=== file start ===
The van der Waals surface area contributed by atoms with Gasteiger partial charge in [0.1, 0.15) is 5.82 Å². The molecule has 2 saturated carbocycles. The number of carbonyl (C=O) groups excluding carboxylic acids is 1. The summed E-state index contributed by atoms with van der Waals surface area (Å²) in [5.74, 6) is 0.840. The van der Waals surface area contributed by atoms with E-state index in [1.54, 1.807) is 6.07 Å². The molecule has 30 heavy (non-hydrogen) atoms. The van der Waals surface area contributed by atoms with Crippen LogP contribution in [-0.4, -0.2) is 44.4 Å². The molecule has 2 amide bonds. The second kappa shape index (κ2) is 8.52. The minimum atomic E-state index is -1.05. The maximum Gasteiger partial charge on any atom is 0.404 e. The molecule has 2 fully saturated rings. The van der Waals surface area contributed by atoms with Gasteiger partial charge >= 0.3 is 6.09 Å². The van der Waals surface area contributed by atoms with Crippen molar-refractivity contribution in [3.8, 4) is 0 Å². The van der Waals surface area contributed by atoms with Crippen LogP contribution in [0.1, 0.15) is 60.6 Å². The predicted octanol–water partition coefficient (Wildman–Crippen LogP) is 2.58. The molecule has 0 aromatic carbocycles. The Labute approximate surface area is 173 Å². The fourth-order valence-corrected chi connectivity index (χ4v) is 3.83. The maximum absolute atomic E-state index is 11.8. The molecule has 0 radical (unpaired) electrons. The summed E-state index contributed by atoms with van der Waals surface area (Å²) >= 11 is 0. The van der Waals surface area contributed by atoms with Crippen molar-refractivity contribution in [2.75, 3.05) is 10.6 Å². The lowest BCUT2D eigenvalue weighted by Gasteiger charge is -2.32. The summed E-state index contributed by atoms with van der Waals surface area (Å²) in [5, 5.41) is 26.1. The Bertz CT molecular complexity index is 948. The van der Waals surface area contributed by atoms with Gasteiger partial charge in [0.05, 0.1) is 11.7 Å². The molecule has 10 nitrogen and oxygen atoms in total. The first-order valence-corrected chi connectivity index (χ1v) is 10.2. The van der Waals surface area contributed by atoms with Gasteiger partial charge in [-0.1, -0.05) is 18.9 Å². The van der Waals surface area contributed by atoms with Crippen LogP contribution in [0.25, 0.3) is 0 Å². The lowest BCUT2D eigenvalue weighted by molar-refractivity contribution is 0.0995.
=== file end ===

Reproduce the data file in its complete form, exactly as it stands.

The van der Waals surface area contributed by atoms with Gasteiger partial charge in [0.1, 0.15) is 5.82 Å². The molecule has 2 saturated carbocycles. The number of carbonyl (C=O) groups excluding carboxylic acids is 1. The summed E-state index contributed by atoms with van der Waals surface area (Å²) in [5.74, 6) is 0.840. The van der Waals surface area contributed by atoms with E-state index in [1.54, 1.807) is 6.07 Å². The molecule has 30 heavy (non-hydrogen) atoms. The van der Waals surface area contributed by atoms with Crippen LogP contribution in [-0.4, -0.2) is 44.4 Å². The molecule has 2 amide bonds. The second kappa shape index (κ2) is 8.52. The minimum atomic E-state index is -1.05. The maximum Gasteiger partial charge on any atom is 0.404 e. The molecule has 2 fully saturated rings. The van der Waals surface area contributed by atoms with Gasteiger partial charge >= 0.3 is 6.09 Å². The van der Waals surface area contributed by atoms with Crippen molar-refractivity contribution in [3.8, 4) is 0 Å². The van der Waals surface area contributed by atoms with Crippen LogP contribution in [0.1, 0.15) is 60.6 Å². The predicted octanol–water partition coefficient (Wildman–Crippen LogP) is 2.58. The molecule has 0 aromatic carbocycles. The Labute approximate surface area is 173 Å². The fourth-order valence-corrected chi connectivity index (χ4v) is 3.83. The maximum absolute atomic E-state index is 11.8. The molecule has 0 radical (unpaired) electrons. The summed E-state index contributed by atoms with van der Waals surface area (Å²) >= 11 is 0. The van der Waals surface area contributed by atoms with Crippen molar-refractivity contribution in [2.75, 3.05) is 10.6 Å². The lowest BCUT2D eigenvalue weighted by Gasteiger charge is -2.32. The summed E-state index contributed by atoms with van der Waals surface area (Å²) in [5, 5.41) is 26.1. The Bertz CT molecular complexity index is 948. The van der Waals surface area contributed by atoms with Gasteiger partial charge in [0.05, 0.1) is 11.7 Å². The molecule has 10 nitrogen and oxygen atoms in total. The first-order valence-corrected chi connectivity index (χ1v) is 10.2. The van der Waals surface area contributed by atoms with Gasteiger partial charge in [-0.1, -0.05) is 18.9 Å². The van der Waals surface area contributed by atoms with Crippen LogP contribution in [0.25, 0.3) is 0 Å². The lowest BCUT2D eigenvalue weighted by molar-refractivity contribution is 0.0995.